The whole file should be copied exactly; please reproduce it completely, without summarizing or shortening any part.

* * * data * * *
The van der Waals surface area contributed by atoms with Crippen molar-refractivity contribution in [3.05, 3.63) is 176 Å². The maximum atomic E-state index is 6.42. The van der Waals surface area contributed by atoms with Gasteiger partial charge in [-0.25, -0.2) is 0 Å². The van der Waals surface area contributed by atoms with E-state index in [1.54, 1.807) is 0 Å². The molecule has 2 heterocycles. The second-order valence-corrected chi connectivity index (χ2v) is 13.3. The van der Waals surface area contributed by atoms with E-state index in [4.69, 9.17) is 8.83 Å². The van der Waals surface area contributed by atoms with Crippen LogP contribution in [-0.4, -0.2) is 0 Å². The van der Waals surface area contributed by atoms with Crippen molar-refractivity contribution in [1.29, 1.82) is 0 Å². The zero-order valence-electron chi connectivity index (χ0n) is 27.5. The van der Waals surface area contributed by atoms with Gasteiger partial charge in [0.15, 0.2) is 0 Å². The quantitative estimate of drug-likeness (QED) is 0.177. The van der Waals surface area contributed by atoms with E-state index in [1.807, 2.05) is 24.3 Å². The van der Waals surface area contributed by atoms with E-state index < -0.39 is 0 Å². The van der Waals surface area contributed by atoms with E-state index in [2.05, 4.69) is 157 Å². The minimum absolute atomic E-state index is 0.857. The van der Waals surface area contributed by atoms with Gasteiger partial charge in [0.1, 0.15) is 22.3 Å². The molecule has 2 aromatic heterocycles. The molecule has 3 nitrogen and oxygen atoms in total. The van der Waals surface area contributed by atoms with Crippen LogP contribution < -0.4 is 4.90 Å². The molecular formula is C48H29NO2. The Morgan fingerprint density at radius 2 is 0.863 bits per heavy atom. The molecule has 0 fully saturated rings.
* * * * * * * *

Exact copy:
The van der Waals surface area contributed by atoms with Crippen molar-refractivity contribution in [3.05, 3.63) is 176 Å². The maximum atomic E-state index is 6.42. The van der Waals surface area contributed by atoms with Gasteiger partial charge in [-0.25, -0.2) is 0 Å². The van der Waals surface area contributed by atoms with E-state index in [1.54, 1.807) is 0 Å². The molecule has 2 heterocycles. The second-order valence-corrected chi connectivity index (χ2v) is 13.3. The van der Waals surface area contributed by atoms with E-state index in [4.69, 9.17) is 8.83 Å². The van der Waals surface area contributed by atoms with Crippen LogP contribution in [-0.4, -0.2) is 0 Å². The van der Waals surface area contributed by atoms with Crippen molar-refractivity contribution in [1.29, 1.82) is 0 Å². The zero-order valence-electron chi connectivity index (χ0n) is 27.5. The van der Waals surface area contributed by atoms with Gasteiger partial charge in [0.15, 0.2) is 0 Å². The quantitative estimate of drug-likeness (QED) is 0.177. The van der Waals surface area contributed by atoms with E-state index in [1.807, 2.05) is 24.3 Å². The van der Waals surface area contributed by atoms with E-state index < -0.39 is 0 Å². The van der Waals surface area contributed by atoms with E-state index in [2.05, 4.69) is 157 Å². The minimum absolute atomic E-state index is 0.857. The van der Waals surface area contributed by atoms with Gasteiger partial charge in [0.1, 0.15) is 22.3 Å². The molecule has 2 aromatic heterocycles. The molecule has 3 nitrogen and oxygen atoms in total. The van der Waals surface area contributed by atoms with Crippen LogP contribution < -0.4 is 4.90 Å². The molecular formula is C48H29NO2. The Morgan fingerprint density at radius 2 is 0.863 bits per heavy atom. The molecule has 0 fully saturated rings.